When it is caught up, sometimes it will stay in sync while I’m out, and sometimes it won’t, so I have to be careful about not checking off some actions on my watch and others on my phone because that can result in both devices having an incorrect view for a while. On the plus side, I’ve found that the watch seems to be able to sync using captive Wi-Fi in stores and restaurants, even if I haven’t gotten my phone out to click through and join the network. Omni’s support seems to think my syncing problems are a recurrence of a bug they saw before. I’m optimistic in that if it’s not due to watchOS they can probably fix it.

Overall, I’m quite happy with OmniFocus 4. I think of it as a model for how to build a multi-platform app, and it seems to be a success story for SwiftUI. The data model remains rock solid, while the interface has been expanded and largely harmonized across platforms, without any of them feeling shortchanged. Apple could learn a lot from Omni’s approach.


Update (2024-02-14): See also: Justin Pot.

Friday, February 9, 2024

Apple Lobbying Against Right to Repair

Jason Koebler (Hacker News):

An Apple executive lobbied against a strong right-to-repair bill in Oregon Thursday, which is the first time the company has had an employee actively outline its stance on right to repair at an open hearing. Apple’s position in Oregon shows that despite supporting a weaker right to repair law in California, it still intends to control its own repair ecosystem. It also sets up a highly interesting fight in the state because Google has come out in favor of the same legislation Apple is opposing.

“It is our belief that the bill’s current language around parts pairing will undermine the security, safety, and privacy of Oregonians by forcing device manufacturers to allow the use of parts of unknown origin in consumer devices,” John Perry, Apple’s principal secure repair architect, told the legislature.

Maybe stop making app launches phone home to Cupertino before telling us how much you care about privacy.


Fraudulent LassPass App

Mike Kosak:

LastPass would like to alert our customers to a fraudulent app attempting to impersonate our LastPass app on the Apple App Store. The app in question is called “LassPass Password Manager” and lists Parvati Patel as the developer. The app attempts to copy our branding and user interface, though close examination of the posted screenshots reveal misspellings and other indicators the app is fraudulent.

Juli Clover:

It doesn’t use exactly the same icon and the name is a letter off, but the similarities could confuse some LastPass users.

It is unclear if the fake LassPass app is attempting to steal login information from users, but it does have options for adding passwords, email accounts, addresses, bank accounts, credit cards, debit cards, and more. It doesn’t ask for a LastPass login of any kind, but it is possible that the developer can see information added to the app.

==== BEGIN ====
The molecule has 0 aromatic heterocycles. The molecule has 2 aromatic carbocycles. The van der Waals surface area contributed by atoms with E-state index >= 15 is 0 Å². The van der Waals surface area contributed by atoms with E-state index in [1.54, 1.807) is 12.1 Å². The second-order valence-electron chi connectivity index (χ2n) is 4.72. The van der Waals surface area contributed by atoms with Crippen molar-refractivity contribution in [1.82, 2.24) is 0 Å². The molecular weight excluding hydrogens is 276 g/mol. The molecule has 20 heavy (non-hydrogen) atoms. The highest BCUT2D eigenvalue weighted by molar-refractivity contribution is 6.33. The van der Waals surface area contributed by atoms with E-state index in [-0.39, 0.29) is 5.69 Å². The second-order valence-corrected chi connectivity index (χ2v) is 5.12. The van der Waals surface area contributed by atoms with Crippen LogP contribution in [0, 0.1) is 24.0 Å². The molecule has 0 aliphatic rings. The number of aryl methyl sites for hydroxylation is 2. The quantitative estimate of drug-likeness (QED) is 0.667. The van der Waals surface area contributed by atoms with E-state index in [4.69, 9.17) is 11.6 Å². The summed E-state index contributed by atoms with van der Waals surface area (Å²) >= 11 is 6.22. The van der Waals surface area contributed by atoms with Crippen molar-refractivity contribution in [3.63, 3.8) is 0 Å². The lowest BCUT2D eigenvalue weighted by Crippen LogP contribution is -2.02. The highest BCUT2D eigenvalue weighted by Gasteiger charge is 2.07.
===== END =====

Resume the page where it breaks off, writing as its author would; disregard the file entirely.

Clone apps often make their way into the App Store , but the app impersonating LastPass is particularly concerning because it could be accessing sensitive information. It is not clear how an app mimicking one of the most popular password management apps was approved by Apple, and its discovery comes at a critical time for the company.

John Gruber:

Branscombe is correct that even isolated incidents like this hurt Apple’s arguments in favor of App Store exclusivity. But what’s the counterargument? That anything short of 100 percent accuracy at flagging scams and rip-offs renders the entire App Store review process pointless? That if, say, 1 in every 1,000 scam attempts slips through, the entire process should be scrapped? That argument can’t be taken seriously.

A few points:


Update (2024-02-14): Francisco Tolmasky:

Imagine an FDA as half-assed as the App Store, accidentally only requiring cancer warnings on some cigarettes, leading people to buy the cigarettes that “don’t cause cancer.” That’s the App Store.


A curated hellhole full of gambling traps for children that somehow still manages to let scams run for a week is nothing to be proud of, even if it is better than a competitor that isn’t even trying. Once upon a time we expected more from Apple.

iOS 17.4 Changes PWAs to Shortcuts in EU

Thomas Claburn (Hacker News):

Apple has argued for years that developers who don’t want to abide by its rules for native iOS apps can always write web apps.

It has done so in its platform guidelines, in congressional testimony, and in court. Web developers, for their part, maintain that Safari and its underlying WebKit engine still lack the technical capabilities to allow web apps to compete with native apps on iOS hardware. To this day, it’s argued, the fruit cart’s laggardly implementation of Push Notifications remains subpar.